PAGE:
In recent years, Foreign Corrupt Practices Act (FCPA) enforcement has become a top priority for the U.S. government, and government enforcement officials have stated that “we in the United States are in a unique position to spread the gospel of anti-corruption” and that FCPA enforcement ensures not only that the United States “is on the right side of history, but also that it has a hand in advancing that history.”
However, the FCPA is not the only statute in the federal criminal code concerning bribery. Rather, the FCPA was modeled in large part after the U.S. domestic bribery statute, and when speaking of its FCPA enforcement program, the government has recognized that it “could not be effective abroad if we did not lead by example here at home.” Indeed, the policy reasons motivating Congress to enact the FCPA—that corporate payments were subverting the democratic process, undermining the integrity and stability of government, and eroding public confidence in basic institutions—apply with equal force to domestic bribery.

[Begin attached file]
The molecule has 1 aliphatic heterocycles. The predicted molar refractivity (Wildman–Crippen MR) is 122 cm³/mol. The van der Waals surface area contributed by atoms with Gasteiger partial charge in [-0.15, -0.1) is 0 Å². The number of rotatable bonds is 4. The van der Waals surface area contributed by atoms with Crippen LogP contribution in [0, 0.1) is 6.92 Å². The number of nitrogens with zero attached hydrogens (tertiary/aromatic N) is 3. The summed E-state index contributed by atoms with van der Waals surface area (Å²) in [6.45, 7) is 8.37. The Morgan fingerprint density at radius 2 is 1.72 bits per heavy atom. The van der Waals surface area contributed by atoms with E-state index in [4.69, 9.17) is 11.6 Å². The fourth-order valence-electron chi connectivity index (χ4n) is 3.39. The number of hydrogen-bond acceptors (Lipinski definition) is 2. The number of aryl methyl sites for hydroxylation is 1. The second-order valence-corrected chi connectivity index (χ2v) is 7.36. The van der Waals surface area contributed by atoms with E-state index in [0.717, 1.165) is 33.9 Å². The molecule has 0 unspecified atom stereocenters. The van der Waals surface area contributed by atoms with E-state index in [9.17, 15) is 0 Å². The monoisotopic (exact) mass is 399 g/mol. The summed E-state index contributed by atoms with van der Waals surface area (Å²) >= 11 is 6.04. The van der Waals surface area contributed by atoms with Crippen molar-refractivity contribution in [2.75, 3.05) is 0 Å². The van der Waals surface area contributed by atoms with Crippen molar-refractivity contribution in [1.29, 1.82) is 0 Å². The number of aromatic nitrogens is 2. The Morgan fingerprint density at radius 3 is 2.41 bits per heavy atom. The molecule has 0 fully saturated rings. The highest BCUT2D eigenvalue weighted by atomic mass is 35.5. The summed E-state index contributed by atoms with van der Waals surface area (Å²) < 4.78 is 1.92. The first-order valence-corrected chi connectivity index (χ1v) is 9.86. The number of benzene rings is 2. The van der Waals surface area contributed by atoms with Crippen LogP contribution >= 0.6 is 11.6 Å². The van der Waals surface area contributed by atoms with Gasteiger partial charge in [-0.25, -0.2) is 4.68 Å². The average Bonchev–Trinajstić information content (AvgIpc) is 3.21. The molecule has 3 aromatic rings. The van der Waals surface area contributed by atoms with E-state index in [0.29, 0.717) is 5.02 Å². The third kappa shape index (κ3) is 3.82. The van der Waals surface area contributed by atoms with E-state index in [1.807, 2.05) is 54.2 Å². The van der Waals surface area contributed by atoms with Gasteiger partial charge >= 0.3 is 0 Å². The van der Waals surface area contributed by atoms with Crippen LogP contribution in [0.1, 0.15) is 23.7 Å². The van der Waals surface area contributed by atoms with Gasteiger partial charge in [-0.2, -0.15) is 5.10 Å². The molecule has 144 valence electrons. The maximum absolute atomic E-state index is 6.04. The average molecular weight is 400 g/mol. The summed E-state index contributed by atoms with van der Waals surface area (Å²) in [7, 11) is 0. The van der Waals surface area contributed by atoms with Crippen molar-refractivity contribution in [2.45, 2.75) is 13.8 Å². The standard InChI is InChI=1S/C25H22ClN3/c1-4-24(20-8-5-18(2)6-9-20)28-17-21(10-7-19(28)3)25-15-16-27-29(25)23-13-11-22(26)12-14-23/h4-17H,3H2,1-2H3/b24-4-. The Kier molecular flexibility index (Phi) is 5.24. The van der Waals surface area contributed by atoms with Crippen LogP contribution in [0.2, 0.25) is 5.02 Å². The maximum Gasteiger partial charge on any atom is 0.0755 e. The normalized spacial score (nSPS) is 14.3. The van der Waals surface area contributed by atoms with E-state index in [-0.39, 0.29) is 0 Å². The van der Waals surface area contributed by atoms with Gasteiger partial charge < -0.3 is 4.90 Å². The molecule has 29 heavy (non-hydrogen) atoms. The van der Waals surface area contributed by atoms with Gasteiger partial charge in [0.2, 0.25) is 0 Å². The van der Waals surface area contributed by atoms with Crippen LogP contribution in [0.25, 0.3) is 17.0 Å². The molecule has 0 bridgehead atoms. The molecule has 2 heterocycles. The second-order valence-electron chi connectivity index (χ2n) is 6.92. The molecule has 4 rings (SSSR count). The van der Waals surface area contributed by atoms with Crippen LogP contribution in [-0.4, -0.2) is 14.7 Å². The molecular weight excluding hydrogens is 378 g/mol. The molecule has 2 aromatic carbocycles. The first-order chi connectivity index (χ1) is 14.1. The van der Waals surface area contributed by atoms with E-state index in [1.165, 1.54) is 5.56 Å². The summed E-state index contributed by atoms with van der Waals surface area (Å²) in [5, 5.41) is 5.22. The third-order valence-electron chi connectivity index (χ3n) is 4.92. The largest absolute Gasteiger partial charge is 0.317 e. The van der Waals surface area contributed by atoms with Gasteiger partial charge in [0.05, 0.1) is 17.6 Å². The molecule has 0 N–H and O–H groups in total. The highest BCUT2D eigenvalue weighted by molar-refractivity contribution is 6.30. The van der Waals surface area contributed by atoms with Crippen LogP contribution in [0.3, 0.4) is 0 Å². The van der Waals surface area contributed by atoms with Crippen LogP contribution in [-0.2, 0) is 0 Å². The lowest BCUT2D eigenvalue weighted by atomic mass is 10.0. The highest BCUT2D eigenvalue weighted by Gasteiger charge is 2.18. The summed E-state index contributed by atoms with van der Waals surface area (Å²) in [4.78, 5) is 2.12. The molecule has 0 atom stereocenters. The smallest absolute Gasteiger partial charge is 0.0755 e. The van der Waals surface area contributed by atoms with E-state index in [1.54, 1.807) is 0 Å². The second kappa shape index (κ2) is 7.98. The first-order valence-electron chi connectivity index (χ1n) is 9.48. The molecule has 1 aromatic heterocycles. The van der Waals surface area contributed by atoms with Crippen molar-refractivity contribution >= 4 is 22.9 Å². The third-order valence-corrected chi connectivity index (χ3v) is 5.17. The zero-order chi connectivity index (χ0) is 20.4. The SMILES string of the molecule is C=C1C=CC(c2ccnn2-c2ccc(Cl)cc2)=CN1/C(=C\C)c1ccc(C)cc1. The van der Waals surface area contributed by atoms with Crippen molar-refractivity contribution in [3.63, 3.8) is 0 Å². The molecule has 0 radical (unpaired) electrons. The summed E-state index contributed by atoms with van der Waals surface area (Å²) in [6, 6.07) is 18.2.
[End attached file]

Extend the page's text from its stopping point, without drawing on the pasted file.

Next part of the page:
Against this backdrop, this Article explores through various case studies and examples whether the United States’s crusade against bribery suffers from uncomfortable truths and double standards. Through these case studies and examples, readers can decide for themselves whether the U.S. government “practices what it preaches” when it comes to the enforcement of bribery laws and whether the United States is indeed “in a unique position to spread the gospel of anti-corruption.”
The Uncomfortable Truths and Double Standards of Bribery Enforcement,
84 Fordham L. Rev. 525
Available at: http://ir.lawnet.fordham.edu/flr/vol84/iss2/8